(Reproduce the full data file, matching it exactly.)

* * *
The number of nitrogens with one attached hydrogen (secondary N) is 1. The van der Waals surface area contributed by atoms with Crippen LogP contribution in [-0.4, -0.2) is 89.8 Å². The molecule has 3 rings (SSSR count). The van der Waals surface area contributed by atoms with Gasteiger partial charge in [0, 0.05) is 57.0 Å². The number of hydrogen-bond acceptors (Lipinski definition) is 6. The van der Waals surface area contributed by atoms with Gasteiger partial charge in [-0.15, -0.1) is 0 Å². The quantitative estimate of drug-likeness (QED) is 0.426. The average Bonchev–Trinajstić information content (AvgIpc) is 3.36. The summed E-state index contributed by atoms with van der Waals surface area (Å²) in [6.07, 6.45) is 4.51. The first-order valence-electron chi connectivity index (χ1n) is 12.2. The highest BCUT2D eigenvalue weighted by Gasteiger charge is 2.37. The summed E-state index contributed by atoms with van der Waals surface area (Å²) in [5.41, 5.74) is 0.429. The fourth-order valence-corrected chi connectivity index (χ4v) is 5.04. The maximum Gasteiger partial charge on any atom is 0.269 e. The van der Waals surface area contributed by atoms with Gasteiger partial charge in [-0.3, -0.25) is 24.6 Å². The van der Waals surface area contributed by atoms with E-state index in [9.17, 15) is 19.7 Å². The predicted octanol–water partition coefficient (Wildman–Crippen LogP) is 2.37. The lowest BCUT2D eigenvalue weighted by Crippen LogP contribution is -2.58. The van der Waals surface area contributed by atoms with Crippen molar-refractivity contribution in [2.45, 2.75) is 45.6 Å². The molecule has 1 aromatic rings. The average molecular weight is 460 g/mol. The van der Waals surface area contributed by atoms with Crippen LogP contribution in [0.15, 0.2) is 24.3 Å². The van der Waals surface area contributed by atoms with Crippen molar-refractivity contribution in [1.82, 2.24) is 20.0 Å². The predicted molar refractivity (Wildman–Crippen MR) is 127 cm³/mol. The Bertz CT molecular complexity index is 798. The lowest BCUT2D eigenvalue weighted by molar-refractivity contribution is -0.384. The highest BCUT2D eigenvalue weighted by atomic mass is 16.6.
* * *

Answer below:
The number of nitrogens with one attached hydrogen (secondary N) is 1. The van der Waals surface area contributed by atoms with Crippen LogP contribution in [-0.4, -0.2) is 89.8 Å². The molecule has 3 rings (SSSR count). The van der Waals surface area contributed by atoms with Gasteiger partial charge in [0, 0.05) is 57.0 Å². The number of hydrogen-bond acceptors (Lipinski definition) is 6. The van der Waals surface area contributed by atoms with Gasteiger partial charge in [-0.15, -0.1) is 0 Å². The quantitative estimate of drug-likeness (QED) is 0.426. The average Bonchev–Trinajstić information content (AvgIpc) is 3.36. The summed E-state index contributed by atoms with van der Waals surface area (Å²) in [6.07, 6.45) is 4.51. The first-order valence-electron chi connectivity index (χ1n) is 12.2. The highest BCUT2D eigenvalue weighted by Gasteiger charge is 2.37. The summed E-state index contributed by atoms with van der Waals surface area (Å²) in [5.41, 5.74) is 0.429. The fourth-order valence-corrected chi connectivity index (χ4v) is 5.04. The maximum Gasteiger partial charge on any atom is 0.269 e. The van der Waals surface area contributed by atoms with Gasteiger partial charge in [-0.3, -0.25) is 24.6 Å². The van der Waals surface area contributed by atoms with E-state index in [9.17, 15) is 19.7 Å². The predicted octanol–water partition coefficient (Wildman–Crippen LogP) is 2.37. The lowest BCUT2D eigenvalue weighted by Crippen LogP contribution is -2.58. The van der Waals surface area contributed by atoms with Crippen molar-refractivity contribution in [2.45, 2.75) is 45.6 Å². The molecule has 1 aromatic rings. The average molecular weight is 460 g/mol. The van der Waals surface area contributed by atoms with Crippen LogP contribution in [0.15, 0.2) is 24.3 Å². The van der Waals surface area contributed by atoms with Crippen molar-refractivity contribution in [1.82, 2.24) is 20.0 Å². The predicted molar refractivity (Wildman–Crippen MR) is 127 cm³/mol. The Bertz CT molecular complexity index is 798. The lowest BCUT2D eigenvalue weighted by molar-refractivity contribution is -0.384. The highest BCUT2D eigenvalue weighted by atomic mass is 16.6.